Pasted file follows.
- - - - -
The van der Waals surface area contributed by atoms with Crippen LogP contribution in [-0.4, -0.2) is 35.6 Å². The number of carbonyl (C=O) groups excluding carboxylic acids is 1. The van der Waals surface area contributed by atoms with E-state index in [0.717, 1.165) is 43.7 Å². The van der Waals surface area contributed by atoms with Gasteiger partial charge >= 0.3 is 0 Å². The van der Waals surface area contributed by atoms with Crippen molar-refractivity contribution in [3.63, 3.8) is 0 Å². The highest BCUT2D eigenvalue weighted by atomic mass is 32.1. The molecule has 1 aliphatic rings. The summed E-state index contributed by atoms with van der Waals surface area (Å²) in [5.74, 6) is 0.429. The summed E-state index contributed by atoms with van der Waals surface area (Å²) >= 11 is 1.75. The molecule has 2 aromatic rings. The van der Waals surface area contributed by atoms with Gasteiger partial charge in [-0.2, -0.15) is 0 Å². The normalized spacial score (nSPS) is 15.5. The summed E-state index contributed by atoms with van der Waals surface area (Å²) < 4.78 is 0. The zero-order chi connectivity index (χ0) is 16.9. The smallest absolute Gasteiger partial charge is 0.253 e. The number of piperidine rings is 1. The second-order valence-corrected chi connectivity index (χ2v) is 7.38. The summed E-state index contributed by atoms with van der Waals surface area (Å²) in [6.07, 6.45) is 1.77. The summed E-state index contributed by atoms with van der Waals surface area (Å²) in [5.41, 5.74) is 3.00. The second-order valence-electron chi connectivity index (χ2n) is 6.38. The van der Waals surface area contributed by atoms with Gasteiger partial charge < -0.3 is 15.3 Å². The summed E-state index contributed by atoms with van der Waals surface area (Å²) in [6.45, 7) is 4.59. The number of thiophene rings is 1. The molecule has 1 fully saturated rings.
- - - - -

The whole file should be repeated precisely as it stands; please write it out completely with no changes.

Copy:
The van der Waals surface area contributed by atoms with Crippen LogP contribution in [-0.4, -0.2) is 35.6 Å². The number of carbonyl (C=O) groups excluding carboxylic acids is 1. The van der Waals surface area contributed by atoms with E-state index in [0.717, 1.165) is 43.7 Å². The van der Waals surface area contributed by atoms with Gasteiger partial charge >= 0.3 is 0 Å². The van der Waals surface area contributed by atoms with Crippen molar-refractivity contribution in [3.63, 3.8) is 0 Å². The highest BCUT2D eigenvalue weighted by atomic mass is 32.1. The molecule has 1 aliphatic rings. The summed E-state index contributed by atoms with van der Waals surface area (Å²) in [5.74, 6) is 0.429. The summed E-state index contributed by atoms with van der Waals surface area (Å²) >= 11 is 1.75. The molecule has 2 aromatic rings. The van der Waals surface area contributed by atoms with Gasteiger partial charge in [-0.2, -0.15) is 0 Å². The normalized spacial score (nSPS) is 15.5. The summed E-state index contributed by atoms with van der Waals surface area (Å²) < 4.78 is 0. The zero-order chi connectivity index (χ0) is 16.9. The smallest absolute Gasteiger partial charge is 0.253 e. The number of piperidine rings is 1. The second-order valence-corrected chi connectivity index (χ2v) is 7.38. The summed E-state index contributed by atoms with van der Waals surface area (Å²) in [6.07, 6.45) is 1.77. The summed E-state index contributed by atoms with van der Waals surface area (Å²) in [5.41, 5.74) is 3.00. The second-order valence-electron chi connectivity index (χ2n) is 6.38. The van der Waals surface area contributed by atoms with Gasteiger partial charge < -0.3 is 15.3 Å². The summed E-state index contributed by atoms with van der Waals surface area (Å²) in [6.45, 7) is 4.59. The number of thiophene rings is 1. The molecule has 1 fully saturated rings.